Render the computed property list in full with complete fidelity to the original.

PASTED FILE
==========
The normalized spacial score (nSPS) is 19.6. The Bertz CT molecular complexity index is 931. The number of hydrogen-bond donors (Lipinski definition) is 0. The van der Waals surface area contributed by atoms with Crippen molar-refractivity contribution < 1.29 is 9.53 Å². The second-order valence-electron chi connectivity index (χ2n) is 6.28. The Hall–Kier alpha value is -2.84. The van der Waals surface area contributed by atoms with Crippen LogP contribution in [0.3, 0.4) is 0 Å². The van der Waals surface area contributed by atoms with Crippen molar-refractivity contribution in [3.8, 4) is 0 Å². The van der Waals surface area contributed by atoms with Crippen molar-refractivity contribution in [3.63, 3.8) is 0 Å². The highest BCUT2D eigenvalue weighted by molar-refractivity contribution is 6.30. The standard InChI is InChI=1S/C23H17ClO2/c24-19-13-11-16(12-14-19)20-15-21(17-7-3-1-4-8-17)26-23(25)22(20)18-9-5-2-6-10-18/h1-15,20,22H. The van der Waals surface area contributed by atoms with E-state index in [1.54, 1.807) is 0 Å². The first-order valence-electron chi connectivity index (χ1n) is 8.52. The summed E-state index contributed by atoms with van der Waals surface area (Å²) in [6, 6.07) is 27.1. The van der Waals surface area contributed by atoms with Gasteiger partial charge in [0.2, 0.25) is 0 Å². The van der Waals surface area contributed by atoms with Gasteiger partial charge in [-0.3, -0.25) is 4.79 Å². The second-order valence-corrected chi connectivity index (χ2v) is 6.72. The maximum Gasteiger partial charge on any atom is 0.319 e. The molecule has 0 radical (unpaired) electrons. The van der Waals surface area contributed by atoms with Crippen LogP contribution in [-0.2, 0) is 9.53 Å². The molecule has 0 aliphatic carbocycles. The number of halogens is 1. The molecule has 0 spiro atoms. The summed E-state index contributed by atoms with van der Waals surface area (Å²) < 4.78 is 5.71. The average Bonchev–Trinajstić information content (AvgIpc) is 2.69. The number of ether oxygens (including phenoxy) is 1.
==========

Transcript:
The normalized spacial score (nSPS) is 19.6. The Bertz CT molecular complexity index is 931. The number of hydrogen-bond donors (Lipinski definition) is 0. The van der Waals surface area contributed by atoms with Crippen molar-refractivity contribution < 1.29 is 9.53 Å². The second-order valence-electron chi connectivity index (χ2n) is 6.28. The Hall–Kier alpha value is -2.84. The van der Waals surface area contributed by atoms with Crippen LogP contribution in [0.3, 0.4) is 0 Å². The van der Waals surface area contributed by atoms with Crippen molar-refractivity contribution in [3.8, 4) is 0 Å². The van der Waals surface area contributed by atoms with Crippen molar-refractivity contribution in [3.63, 3.8) is 0 Å². The highest BCUT2D eigenvalue weighted by molar-refractivity contribution is 6.30. The standard InChI is InChI=1S/C23H17ClO2/c24-19-13-11-16(12-14-19)20-15-21(17-7-3-1-4-8-17)26-23(25)22(20)18-9-5-2-6-10-18/h1-15,20,22H. The van der Waals surface area contributed by atoms with E-state index in [1.54, 1.807) is 0 Å². The first-order valence-electron chi connectivity index (χ1n) is 8.52. The summed E-state index contributed by atoms with van der Waals surface area (Å²) in [6, 6.07) is 27.1. The van der Waals surface area contributed by atoms with Gasteiger partial charge in [0.2, 0.25) is 0 Å². The van der Waals surface area contributed by atoms with Gasteiger partial charge in [-0.3, -0.25) is 4.79 Å². The second-order valence-corrected chi connectivity index (χ2v) is 6.72. The maximum Gasteiger partial charge on any atom is 0.319 e. The molecule has 0 radical (unpaired) electrons. The van der Waals surface area contributed by atoms with Crippen LogP contribution in [-0.2, 0) is 9.53 Å². The molecule has 0 aliphatic carbocycles. The number of halogens is 1. The molecule has 0 spiro atoms. The summed E-state index contributed by atoms with van der Waals surface area (Å²) < 4.78 is 5.71. The average Bonchev–Trinajstić information content (AvgIpc) is 2.69. The number of ether oxygens (including phenoxy) is 1.